First off I'd like to point out your first point out that you listed two genetic disorders that would be prevented by "watching out who you have babies with." These are two disorders out of the 1,000+ genetic disorders that I posted on my link. And I am not saying cloning will just prevent 1 or 2 disorders like you are claiming, I clearly stated that it would prevent every disorder.Holding a degree in Bio-engineering I can assure you that cloning is nothing like identicle twins. Sure it may hold some similarities, but it is a COMPLETELY different process. Cloning a human being (or any animal for that matter, which are usually 100% succsessful, as was the first cloned human.) uses different cells to stimulate the nucleus. What you are talking about is identicle twins, which is a different subject than adult cloning. With cloning you can pin-point the genetic defects of the host and stop them in the twin, thus creating a baby that is completely free of genetic disease. Using data collected in the clones DNA we can prevent diseases of other babies. Imagine a world free of genetic disease. I suggest you read up on Genetic Engineering (also many articles in Scientific American) or I could give you the number of a harvard professor that would be happy to explain to you the process as I was lectured.
Point #2: You're Fixated on cloning for organ donating.You seem to completely misread what I was stating, I'm referring to the usage of cloning for genetic purposes only. Putting it simply, I mean as in studying the DNA within the cells and stopping the genetic disease before it happens. So that EVERYONE will have happy, healthy babies. I never said once the cloning of a FULL human being just solely for organ donation. I am referring to the study of genetic engineering and mapping of the DNA. I'm not saying mass produce humans, I'm saying isolated cloning to study and stop virtually every genetic deficiency and disorder. Plus the newborn babies could easily be givin family's who are sterile. That way you can ensure that the baby is not only free of genetic disorder (which includes by is surely not limited to cancer, type 2 diabetes, and 1,000+ other conditions) but the studies would be used to stop 1,000+ birth defects for EVERY baby. So the need for organ donors for genetic conditions would be non-existent.
Point #3: Let me start by quoting you "identical twins are not, in fact, identical". You just completely agreed with me. Cloning is not like forming an identical twin. Cloning is a different process and you even repeatedly admit that it is. Cloning is the process of seperating genes and forming a copy of the gene being tested upon. What I was saying is forming a complete copy of a human. Twins have different sets of finger prints because they are not copies of eachother. You are comparing cloning and twin birth like they are one in the same, they are not even close to being one in the same. Also the organisms should function just fine if DNA is copied correctly. Animals are cloned all the time, which brings me to my final point.
Point #4: You mention Dolly the Sheep, which by the way was a successfully cloned animal. The only reason it took so many tries to complete the cloning was because it was the first mammal to be cloned from an adult somatic cell. The sky is the limit for cloning, not every clone is the same or produced using the same method of cloning. Dolly was the first mammel to be cloned in that method of cloning. There are multiple methods of cloning, here are a few examples of the seemingly ENDLESS list of successfully cloned animals (that were cloned by various companies or universities).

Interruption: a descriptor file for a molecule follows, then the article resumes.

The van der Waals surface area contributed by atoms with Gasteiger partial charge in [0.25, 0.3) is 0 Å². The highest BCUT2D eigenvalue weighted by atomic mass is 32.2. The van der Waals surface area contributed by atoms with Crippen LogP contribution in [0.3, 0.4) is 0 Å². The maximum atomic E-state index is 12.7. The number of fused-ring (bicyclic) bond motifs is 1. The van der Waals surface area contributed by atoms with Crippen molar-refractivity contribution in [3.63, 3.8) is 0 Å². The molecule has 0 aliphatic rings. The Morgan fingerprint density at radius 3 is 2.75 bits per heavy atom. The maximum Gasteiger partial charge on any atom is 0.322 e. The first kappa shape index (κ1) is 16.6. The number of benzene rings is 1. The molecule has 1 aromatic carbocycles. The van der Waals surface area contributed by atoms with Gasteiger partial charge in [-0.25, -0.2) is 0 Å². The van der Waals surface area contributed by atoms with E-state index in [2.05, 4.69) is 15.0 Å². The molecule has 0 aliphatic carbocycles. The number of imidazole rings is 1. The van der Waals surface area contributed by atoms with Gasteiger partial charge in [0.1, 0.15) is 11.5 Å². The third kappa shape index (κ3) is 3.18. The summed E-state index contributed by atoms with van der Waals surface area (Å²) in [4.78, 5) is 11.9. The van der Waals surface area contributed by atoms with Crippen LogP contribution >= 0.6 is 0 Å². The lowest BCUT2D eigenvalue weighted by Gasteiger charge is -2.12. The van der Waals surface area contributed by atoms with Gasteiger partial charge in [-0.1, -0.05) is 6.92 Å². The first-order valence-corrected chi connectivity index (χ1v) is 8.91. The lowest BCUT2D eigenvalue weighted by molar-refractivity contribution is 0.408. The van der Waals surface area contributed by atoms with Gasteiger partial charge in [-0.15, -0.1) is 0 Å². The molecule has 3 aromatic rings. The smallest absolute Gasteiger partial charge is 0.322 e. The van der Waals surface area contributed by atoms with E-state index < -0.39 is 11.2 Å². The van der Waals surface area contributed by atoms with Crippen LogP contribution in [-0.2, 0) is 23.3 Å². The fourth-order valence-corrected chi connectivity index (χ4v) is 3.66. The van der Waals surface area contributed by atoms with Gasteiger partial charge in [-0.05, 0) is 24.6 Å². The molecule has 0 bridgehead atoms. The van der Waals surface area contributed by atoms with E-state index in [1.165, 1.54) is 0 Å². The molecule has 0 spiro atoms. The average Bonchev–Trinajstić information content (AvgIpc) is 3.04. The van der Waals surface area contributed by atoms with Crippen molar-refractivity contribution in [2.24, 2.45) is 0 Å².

"Embryologist Tong Dizhou successfully inserted the DNA from a male Asian carp into the egg of a female Asian carp to create the first fish clone in 1963. In 1973 Dizhou inserted Asian carp DNA into a European crucian carp to create the first interspecies clone.
In December 2001, scientists at Texas A&M University created the first cloned cat, CC (CopyCat).Even though CC is an exact copy of his host, they have different personalities; i.e. CC is shy and timid, his host on the other hand is playful and curious.
In 2004, the first commercially cloned cat, Little Nicky, was created by Genetic Savings & Clone.
First World cloned calf (Gene) was born on February 7, 1997 on American Breeders Service facilities in Deforest, Wisconsin. Later it was transferred and kept at the Minnesota Zoo Education Center.
Second Cloned calf was born in 1998; see reference: Cloned transgenic calves produced from nonquiescent fetal fibroblasts. Cibelli JB, Stice SL, Golueke PJ, Kane JJ, Jerry J, Blackwell C, Ponce de León FA, Robl JM. Science. 1998 May 22;280(5367):1256-8.
A Holstein heifer named "Daisy" was cloned by Dr. Xiangzhong (Jerry) Yang using ear skin cells from a high-merit cow named Aspen at the University of Connecticut on June 10, 1999, followed by three additional clones, Amy, Betty, and Cathy by July 7, 1999.
Second Chance, a Brahman bull was cloned from Chance, a beloved celebrity bull. Second Chance was born August 9, 1999 at Texas A&M University.
Texas A&M University cloned a Black Angus bull named 86 Squared in 2000, after cells from his donor, Bull 86, had been frozen for 15 years. Both bulls exhibit a natural resistance to Brucellosis, Tuberculosis and other diseases which can be transferred in meat.
A purebred Hereford calf clone named Chloe was born March 28, 2001 at Kansas State University's purebred research unit. This was Kansas State's first cloned calf.
Millie and Emma were two female Jersey cows cloned at the University of Tennessee in 2001. They were the first cows to be produced using standard cell-culturing techniques.